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The Health Benefits of Turmeric

Both from a culinary and a medical perspective, the common curry ingredient, turmeric, is one of the most important spices. Researchers have found that it has outstanding properties as an anti-cancer and anti-Alzheimers's agent. Moreover, a landmark survey of all foods in the USA (American Journal of Clinical Nutrition, July 2006) found that turmeric is one of the top five anti-oxidant foods. This makes it one of the most valuable foods that we can use to fight cancer, Alzheimer's disease, aging and conditions associated with free radical damage and oxidative stress.

Turmeric's principal compound, curcumin, is one of the most researched of all the spice compounds. Much of the research and interest in curcumin has centered on its role in preventing and treating breast cancer, but it has also been found to have protective effects against cancers of the bladder, stomach, uterus and cervix. When measured against other phytochemicals, curcumin exhibits at least a ten times greater chemoprotective potency against cancer than its closest rivals.

Turmeric and Cancer

Curcumin is known to protect against cancer through the following mechanisms.

  • Assists the body's natural tumor-suppressing mechanisms.
  • Destroys cancer cells by stimulating apoptosis (programmed cell death) in these cells thereby terminating the immortality so typical of cancer cell lines.
  • Halts tumor proliferation by inhibiting DNA synthesis in the cancer cells and disrupting their replication.
  • Inhibits the formation of the abnormal blood vessels that are essential for tumour growth.

One of turmeric's most promising uses is in the prevention and treatment of breast cancer. Most breast cancers are hormone dependent, requiring estrogen as a growth stimulant. Tamoxifen, which is one of the most used drugs in the treatment of breast cancer, works against this hormone-mediated process, interfering with estrogen's tumor stimulating effects. Curcumin exhibits its anti-estrongenic effects by blocking the estrogen-dependent receptors on tumor cells, thereby interrupting the stimulatory effects of estrogen and slowing tumor growth. Curcumin may be at least as effective as tamoxifen as an estrogen antagonist, with none of the attendant side effects of this drug.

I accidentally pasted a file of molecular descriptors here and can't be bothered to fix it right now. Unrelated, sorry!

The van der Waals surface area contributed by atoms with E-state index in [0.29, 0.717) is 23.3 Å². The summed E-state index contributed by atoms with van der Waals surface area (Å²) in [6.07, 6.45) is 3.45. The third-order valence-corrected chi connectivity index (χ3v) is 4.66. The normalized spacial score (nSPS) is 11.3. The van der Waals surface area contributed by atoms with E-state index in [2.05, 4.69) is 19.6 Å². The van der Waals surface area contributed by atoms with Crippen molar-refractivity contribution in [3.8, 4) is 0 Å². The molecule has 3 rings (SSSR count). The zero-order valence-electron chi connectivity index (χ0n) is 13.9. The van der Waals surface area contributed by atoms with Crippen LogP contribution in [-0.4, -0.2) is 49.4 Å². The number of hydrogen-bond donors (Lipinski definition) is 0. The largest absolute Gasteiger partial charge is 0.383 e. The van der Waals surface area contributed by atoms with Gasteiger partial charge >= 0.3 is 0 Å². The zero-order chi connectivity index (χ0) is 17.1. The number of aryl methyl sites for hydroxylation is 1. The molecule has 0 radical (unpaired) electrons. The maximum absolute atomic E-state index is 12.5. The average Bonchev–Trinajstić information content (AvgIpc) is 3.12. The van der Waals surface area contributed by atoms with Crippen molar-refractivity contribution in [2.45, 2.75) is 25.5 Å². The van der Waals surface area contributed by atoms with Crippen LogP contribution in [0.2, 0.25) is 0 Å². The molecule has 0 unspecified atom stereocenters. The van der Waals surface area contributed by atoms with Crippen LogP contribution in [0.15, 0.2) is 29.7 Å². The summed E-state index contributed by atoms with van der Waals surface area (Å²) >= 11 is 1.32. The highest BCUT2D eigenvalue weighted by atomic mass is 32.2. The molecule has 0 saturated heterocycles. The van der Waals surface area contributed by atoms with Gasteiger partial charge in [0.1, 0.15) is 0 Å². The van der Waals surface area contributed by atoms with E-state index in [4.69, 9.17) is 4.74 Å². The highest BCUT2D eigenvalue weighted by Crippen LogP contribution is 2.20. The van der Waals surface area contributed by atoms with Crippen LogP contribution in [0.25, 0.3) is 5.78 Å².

Radiotherapy and chemotherapy are widely used, but imperfect treatments for cancer. Not only do they have serious, debilitating side effects, but tumor cells often develop resistance to these therapeutic modalities. They also activate COX-2 enzymes that are part of the inflammatory process underlying many cancers. Turmeric reduces the activation of COX-2 enzymes and sensitizes the tumor cells to both radiotherapy and chemotherapy, enhancing their therapeutic effects.

Apart from curcumin, other phytochemicals found in turmeric are also known to have chemoprotective effects. Therefore, when it comes to prevention, it is better to take the parent spice, turmeric, rather than the pure curcumin extract. However, the treatment of existing breast cancer may call for more specific dosages of curcumin, the administration of which would need to be supervised by a qualified health practitioner.

Alzheimer's (AD) and Parkinson's Diseases

Curcumin exhibits several properties that make it a valuable preventive agent for these two devastating and increasingly common diseases. Although turmeric is probably most effective as a preventive agent against these illnesses, it may also help by improving cognitive problems and inhibiting further deterioration of existing disease.